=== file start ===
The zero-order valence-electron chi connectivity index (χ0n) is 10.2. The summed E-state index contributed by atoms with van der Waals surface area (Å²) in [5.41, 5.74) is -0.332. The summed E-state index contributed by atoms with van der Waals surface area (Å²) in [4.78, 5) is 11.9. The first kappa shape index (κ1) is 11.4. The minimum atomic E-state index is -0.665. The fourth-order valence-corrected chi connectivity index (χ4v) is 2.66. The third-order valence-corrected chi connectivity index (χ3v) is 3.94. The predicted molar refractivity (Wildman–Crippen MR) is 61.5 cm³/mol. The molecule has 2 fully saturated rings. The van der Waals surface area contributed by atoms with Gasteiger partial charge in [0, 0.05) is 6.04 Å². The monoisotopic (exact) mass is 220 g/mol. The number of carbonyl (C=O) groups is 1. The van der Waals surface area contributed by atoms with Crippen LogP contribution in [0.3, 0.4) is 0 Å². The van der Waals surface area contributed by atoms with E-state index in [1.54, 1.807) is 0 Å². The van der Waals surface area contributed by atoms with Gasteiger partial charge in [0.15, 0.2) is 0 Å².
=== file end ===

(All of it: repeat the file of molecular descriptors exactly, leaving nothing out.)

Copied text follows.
The zero-order valence-electron chi connectivity index (χ0n) is 10.2. The summed E-state index contributed by atoms with van der Waals surface area (Å²) in [5.41, 5.74) is -0.332. The summed E-state index contributed by atoms with van der Waals surface area (Å²) in [4.78, 5) is 11.9. The first kappa shape index (κ1) is 11.4. The minimum atomic E-state index is -0.665. The fourth-order valence-corrected chi connectivity index (χ4v) is 2.66. The third-order valence-corrected chi connectivity index (χ3v) is 3.94. The predicted molar refractivity (Wildman–Crippen MR) is 61.5 cm³/mol. The molecule has 2 fully saturated rings. The van der Waals surface area contributed by atoms with Gasteiger partial charge in [0, 0.05) is 6.04 Å². The monoisotopic (exact) mass is 220 g/mol. The number of carbonyl (C=O) groups is 1. The van der Waals surface area contributed by atoms with Crippen LogP contribution in [0.3, 0.4) is 0 Å². The van der Waals surface area contributed by atoms with E-state index in [1.54, 1.807) is 0 Å². The van der Waals surface area contributed by atoms with Gasteiger partial charge in [0.15, 0.2) is 0 Å².